I'm not a frequent flier, and I usually purchase domestic tickets in the US at the last minute, except for vacations, so my observations probably aren't reflective of typical conditions, but . . . my experience last week on the short one-hour flight from O'Hare to Pittsburgh (and return flight) left me feeling sad, angry, amused and depressed about flying. Sad because, for example, I saw a couple of instances of the proverbial "little old lady" subjected to the search routine, including the shoes-off business.
Angry because the US government is throwing billions of dollars at a problem that requires something more than the shotgun approach of the TSA. Also angry because it feels so reactionary - one guy tries to blow up a plane with explosives in his shoes, so we all have to take off our shoes? Or anyone who buys a ticket at the last minute has to go through two additional layers of screening?
Amused because the TSA officer screening carry-on luggage at ORD didn't know if stainless steel sewing scissors were banned from carry-ons. Really. Also amused because the entire security screening procedure has a Kafkaesque or absurd feel: For example, there were about 6 people working at the CTX machine at Pittsburgh, and they treated each piece of luggage as if it carried diamonds, and at the end one worker ran over with my bag and shouted "Moore OK", and another worker carefully wrote down all relevant information before handing me my ticket, although since he was hard of hearing the first worker had to shout "Moore OK" three times. I wonder when they are going to just start going through the motions?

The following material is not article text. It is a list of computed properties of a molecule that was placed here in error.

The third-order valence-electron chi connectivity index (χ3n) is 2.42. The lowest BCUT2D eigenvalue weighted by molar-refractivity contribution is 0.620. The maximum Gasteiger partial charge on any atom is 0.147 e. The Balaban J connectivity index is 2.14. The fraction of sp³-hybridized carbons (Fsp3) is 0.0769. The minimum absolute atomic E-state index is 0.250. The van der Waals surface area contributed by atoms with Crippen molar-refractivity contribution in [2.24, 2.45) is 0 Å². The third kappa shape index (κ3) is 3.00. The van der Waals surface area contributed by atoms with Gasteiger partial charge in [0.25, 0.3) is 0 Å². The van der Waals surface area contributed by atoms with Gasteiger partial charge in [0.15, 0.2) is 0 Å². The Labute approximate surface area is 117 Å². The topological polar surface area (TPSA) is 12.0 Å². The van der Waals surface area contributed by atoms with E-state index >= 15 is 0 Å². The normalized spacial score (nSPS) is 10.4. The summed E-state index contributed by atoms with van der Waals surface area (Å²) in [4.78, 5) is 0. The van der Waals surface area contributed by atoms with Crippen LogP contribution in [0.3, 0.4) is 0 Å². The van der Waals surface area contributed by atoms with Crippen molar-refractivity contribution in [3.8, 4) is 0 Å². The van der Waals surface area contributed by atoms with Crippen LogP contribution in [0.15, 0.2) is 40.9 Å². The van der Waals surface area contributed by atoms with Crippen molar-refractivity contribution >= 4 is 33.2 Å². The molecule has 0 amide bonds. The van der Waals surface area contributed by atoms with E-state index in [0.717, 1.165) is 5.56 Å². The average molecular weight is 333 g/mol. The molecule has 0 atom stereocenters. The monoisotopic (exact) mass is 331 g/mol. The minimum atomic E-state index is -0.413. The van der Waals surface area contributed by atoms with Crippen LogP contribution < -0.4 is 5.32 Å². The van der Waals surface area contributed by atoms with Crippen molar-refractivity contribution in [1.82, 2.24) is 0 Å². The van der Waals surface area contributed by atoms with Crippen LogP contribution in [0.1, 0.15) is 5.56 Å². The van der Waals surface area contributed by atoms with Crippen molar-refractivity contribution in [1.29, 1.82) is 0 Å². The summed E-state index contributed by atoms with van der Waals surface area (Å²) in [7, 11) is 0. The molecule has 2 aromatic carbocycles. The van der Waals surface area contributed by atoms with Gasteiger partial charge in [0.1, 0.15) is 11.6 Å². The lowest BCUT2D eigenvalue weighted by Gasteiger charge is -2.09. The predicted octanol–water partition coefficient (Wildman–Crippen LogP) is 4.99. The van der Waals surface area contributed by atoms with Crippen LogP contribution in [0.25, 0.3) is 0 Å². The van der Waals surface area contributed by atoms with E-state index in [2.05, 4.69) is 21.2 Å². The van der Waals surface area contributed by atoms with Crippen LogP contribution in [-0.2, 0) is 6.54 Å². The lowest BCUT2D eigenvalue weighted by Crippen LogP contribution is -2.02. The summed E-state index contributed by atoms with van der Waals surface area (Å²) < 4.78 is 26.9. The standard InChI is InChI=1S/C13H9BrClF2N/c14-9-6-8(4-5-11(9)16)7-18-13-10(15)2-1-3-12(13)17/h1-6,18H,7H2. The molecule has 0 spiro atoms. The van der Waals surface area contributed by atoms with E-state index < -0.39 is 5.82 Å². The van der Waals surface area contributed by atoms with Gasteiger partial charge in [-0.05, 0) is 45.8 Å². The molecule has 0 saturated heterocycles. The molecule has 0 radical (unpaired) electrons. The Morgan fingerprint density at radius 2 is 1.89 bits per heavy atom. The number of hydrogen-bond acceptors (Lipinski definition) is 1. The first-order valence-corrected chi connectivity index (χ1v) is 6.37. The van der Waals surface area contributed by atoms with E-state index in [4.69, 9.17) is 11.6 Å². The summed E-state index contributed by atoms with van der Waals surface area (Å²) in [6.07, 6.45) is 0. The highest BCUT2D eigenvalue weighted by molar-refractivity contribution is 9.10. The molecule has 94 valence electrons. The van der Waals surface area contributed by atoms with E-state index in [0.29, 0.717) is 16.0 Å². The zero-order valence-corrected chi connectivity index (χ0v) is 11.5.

And finally depressed, because this isn't the way flying used to be, and so I am driving more and flying less, especially on all driving trips under 5 hours.